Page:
Many businesses tout the benefits of flexible working, but for the uninitiated it is necessary to establish the boundaries of this new approach before its positive aspects can truly come into focus.
Flexible working requires a particular technological infrastructure to be in place before it can be put into action. It is necessary for companies to invest in in-house systems which will allow for remote access so that employees can work from home. Alternatively, making use of the power of cloud computing can make it far simpler for staff to collaborate on projects regardless of their geographical location. Removing the ties to the office building is the cornerstone of initiating a successful flexible working environment.
Of course, with external access and the use of cloud platforms being mooted, it is also necessary to look at the ways in which security comes into play. Protecting sensitive data which is vital to your business will be something of a priority, so you will want to make sure that you are not leaping into flexible working without first plugging any security holes which may exist.
The core of any collaborative and flexible workplace will not necessarily be the hardware, but could instead be the software which facilitates collective communication and the sharing of ideas and information. In most cases, this is intrinsically linked to the hardware platforms which you have available in-house. However, with the rise of cloud computing it is far easier to run scalable, powerful software which can be accessed remotely by anyone with a network connection. As long as your cloud provider - or your in-house set-up if you take the private-cloud route - is secure then you should have no qualms about adopting modern software solutions which encourage flexible working.
It is important for businesses to appreciate that remote and flexible working of this kind requires an active stance from those in charge. This involves not only the introduction of the technology required to enable it, but also the policies and standards which will keep it in check and ensure that staff are aware of their responsibilities and limitations.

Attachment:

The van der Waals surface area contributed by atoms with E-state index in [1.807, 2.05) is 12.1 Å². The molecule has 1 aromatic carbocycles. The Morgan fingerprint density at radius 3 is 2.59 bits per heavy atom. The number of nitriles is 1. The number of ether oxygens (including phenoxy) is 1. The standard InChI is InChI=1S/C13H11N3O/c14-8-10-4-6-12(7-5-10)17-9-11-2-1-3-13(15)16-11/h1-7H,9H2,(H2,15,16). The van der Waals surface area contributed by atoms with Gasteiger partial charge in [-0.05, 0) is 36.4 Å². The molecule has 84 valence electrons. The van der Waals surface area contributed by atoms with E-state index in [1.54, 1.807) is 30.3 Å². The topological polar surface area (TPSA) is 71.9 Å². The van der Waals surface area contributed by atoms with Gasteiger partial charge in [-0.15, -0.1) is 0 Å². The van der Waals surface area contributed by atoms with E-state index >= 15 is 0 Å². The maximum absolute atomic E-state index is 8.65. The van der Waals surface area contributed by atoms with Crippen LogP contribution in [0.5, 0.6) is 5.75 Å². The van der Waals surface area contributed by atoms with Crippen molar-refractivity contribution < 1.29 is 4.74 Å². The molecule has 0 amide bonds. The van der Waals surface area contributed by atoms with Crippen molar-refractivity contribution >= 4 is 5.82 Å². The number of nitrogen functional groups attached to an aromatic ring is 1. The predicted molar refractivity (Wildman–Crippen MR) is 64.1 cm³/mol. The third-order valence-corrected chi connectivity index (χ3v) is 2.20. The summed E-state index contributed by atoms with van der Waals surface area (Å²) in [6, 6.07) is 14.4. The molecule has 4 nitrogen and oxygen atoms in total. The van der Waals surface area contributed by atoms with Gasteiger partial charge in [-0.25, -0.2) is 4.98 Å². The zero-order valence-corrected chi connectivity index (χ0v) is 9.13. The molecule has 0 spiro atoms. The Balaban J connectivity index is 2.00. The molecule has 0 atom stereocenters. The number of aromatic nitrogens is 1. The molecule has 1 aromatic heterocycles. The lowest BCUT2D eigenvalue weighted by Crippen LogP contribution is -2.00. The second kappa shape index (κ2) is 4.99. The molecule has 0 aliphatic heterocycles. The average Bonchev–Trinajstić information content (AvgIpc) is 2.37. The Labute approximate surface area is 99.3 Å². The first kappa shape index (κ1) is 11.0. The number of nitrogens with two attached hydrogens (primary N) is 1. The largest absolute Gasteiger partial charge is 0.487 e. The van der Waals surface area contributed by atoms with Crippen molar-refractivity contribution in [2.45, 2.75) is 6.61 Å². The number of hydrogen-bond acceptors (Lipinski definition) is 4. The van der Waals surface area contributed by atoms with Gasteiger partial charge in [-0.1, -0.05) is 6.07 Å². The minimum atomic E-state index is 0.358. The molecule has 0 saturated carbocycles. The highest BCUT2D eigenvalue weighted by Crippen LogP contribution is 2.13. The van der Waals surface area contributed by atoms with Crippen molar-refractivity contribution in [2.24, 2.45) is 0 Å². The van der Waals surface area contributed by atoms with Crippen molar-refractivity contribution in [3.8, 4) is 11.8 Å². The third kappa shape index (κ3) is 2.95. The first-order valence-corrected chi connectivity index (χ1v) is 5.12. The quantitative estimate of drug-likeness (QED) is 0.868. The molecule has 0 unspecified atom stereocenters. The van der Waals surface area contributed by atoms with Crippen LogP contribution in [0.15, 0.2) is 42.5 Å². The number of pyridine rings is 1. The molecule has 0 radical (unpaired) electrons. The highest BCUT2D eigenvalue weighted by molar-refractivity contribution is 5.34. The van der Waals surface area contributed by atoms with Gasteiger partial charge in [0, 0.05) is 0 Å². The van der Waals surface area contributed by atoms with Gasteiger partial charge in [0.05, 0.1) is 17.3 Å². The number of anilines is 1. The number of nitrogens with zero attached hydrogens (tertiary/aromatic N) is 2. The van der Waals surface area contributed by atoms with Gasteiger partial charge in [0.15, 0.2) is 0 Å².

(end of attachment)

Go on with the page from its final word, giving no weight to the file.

You need to think about the flexible working arrangements that will best suit your business and then choose the types of technology and services which will be appropriate. You should not attempt to squeeze your activities into a mould which is not fit for purpose.
For example, you might determine that there are some tasks which are better suited to flexible working than others and outline for what purposes particular systems and services can be used and which activities are to be avoided. In the best-case scenarios, you will be able to identify issues and then overcome them so that flexible working can become as productive and palatable as in-house operations, with no associated restrictions.
With the right tools for flexible working in place you should be able to find plenty of benefits at a management level, such as fewer instances of absence due to sickness and increased staff retention because you will be able to entice people to stay by offering them hours they can manage. For employees themselves, the improved levels of continuity and greater satisfaction which come from getting the job done on their own terms will be reward enough.
Flexible working will help to teach a business how to be adaptive and responsive to shifts in the market. This will not only help with efficiency and productivity but could also improve your competitive chances, helping to promote growth and giving you the edge over your closest rivals going into the future, with customer loyalty improving as well.